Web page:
Cite as

Nikolai Nojgaard, Manuela Geiß, Daniel Merkle, Peter F. Stadler, Nicolas Wieseke, and Marc Hellmuth. Forbidden Time Travel: Characterization of Time-Consistent Tree Reconciliation Maps. In 17th International Workshop on Algorithms in Bioinformatics (WABI 2017). Leibniz International Proceedings in Informatics (LIPIcs), Volume 88, pp. 17:1-17:12, Schloss Dagstuhl - Leibniz-Zentrum für Informatik (2017)


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@InProceedings{nojgaard_et_al:LIPIcs.WABI.2017.17,
  author =	{Nojgaard, Nikolai and Gei{\ss}, Manuela and Merkle, Daniel and Stadler, Peter F. and Wieseke, Nicolas and Hellmuth, Marc},
  title =	{{Forbidden Time Travel: Characterization of Time-Consistent Tree Reconciliation Maps}},
  booktitle =	{17th International Workshop on Algorithms in Bioinformatics (WABI 2017)},
  pages =	{17:1--17:12},
  series =	{Leibniz International Proceedings in Informatics (LIPIcs)},
  ISBN =	{978-3-95977-050-7},
  ISSN =	{1868-8969},
  year =	{2017},
  volume =	{88},
  editor =	{Schwartz, Russell and Reinert, Knut},
  publisher =	{Schloss Dagstuhl -- Leibniz-Zentrum f{\"u}r Informatik},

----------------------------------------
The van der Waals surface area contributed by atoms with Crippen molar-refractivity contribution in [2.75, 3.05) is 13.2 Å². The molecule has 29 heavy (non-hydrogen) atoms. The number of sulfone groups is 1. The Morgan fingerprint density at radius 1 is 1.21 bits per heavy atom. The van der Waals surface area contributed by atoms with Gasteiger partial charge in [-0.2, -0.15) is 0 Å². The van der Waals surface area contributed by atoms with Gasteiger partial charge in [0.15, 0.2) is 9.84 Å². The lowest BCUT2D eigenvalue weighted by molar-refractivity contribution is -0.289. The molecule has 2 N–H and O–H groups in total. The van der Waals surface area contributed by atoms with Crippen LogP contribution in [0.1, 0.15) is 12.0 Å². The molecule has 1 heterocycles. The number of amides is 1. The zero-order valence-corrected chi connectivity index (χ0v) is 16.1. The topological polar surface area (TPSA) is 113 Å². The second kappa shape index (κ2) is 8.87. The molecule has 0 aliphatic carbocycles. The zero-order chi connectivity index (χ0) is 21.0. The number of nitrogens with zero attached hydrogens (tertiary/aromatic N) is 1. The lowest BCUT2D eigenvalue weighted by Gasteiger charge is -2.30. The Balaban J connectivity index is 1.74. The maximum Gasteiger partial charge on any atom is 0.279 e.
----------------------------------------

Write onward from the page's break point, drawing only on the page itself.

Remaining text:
address =	{Dagstuhl, Germany},
  URL =		{https://drops.dagstuhl.de/entities/document/10.4230/LIPIcs.WABI.2017.17},
  URN =		{urn:nbn:de:0030-drops-76362},
  doi =		{10.4230/LIPIcs.WABI.2017.17},
  annote =	{Keywords: Tree Reconciliation, Horizontal Gene Transfer, Reconciliation Map, Time-Consistency, History of gene families}
}
Document
Algorithmic Cheminformatics (Dagstuhl Seminar 14452)

Authors: Wolfgang Banzhaf, Christoph Flamm, Daniel Merkle, and Peter F. Stadler

Published in: Dagstuhl Reports, Volume 4, Issue 11 (2015)


Abstract
Dagstuhl Seminar 14452 "Algorithmic Cheminformatics" brought together leading researchers from both chemistry and computer science. The meeting successfully aimed at bridging in the apparent gap between the two disciplines. The participants surveyed areas of overlapping interests and identified possible fields of joint future research.

Cite as

Wolfgang Banzhaf, Christoph Flamm, Daniel Merkle, and Peter F. Stadler. Algorithmic Cheminformatics (Dagstuhl Seminar 14452). In Dagstuhl Reports, Volume 4, Issue 11, pp. 22-39, Schloss Dagstuhl - Leibniz-Zentrum für Informatik (2015)


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@Article{banzhaf_et_al:DagRep.4.11.22,
  author =	{Banzhaf, Wolfgang and Flamm, Christoph and Merkle, Daniel and Stadler, Peter F.},
  title =	{{Algorithmic Cheminformatics (Dagstuhl Seminar 14452)}},
  pages =	{22--39},
  journal =	{Dagstuhl Reports},
  ISSN =	{2192-5283},
  year =	{2015},
  volume =	{4},
  number =	{11},
  editor =	{Banzhaf, Wolfgang and Flamm, Christoph and Merkle, Daniel and Stadler, Peter F.},
  publisher =	{Schloss Dagstuhl -- Leibniz-Zentrum f{\"u}r Informatik},
  address =	{Dagstuhl, Germany},
  URL =		{https://drops.dagstuhl.de/entities/document/10.4230/DagRep.4.11.22},
  URN =		{urn:nbn:de:0030-drops-49686},
  doi =		{10.4230/DagRep.4.11.22},
  annote =	{Keywords: Graph Transformation Systems, Graph and Hypergraph Invariants, Graph Comparison, Network Flows, Hypergraphs, Formal Languages, Algebraic Chemistry}
}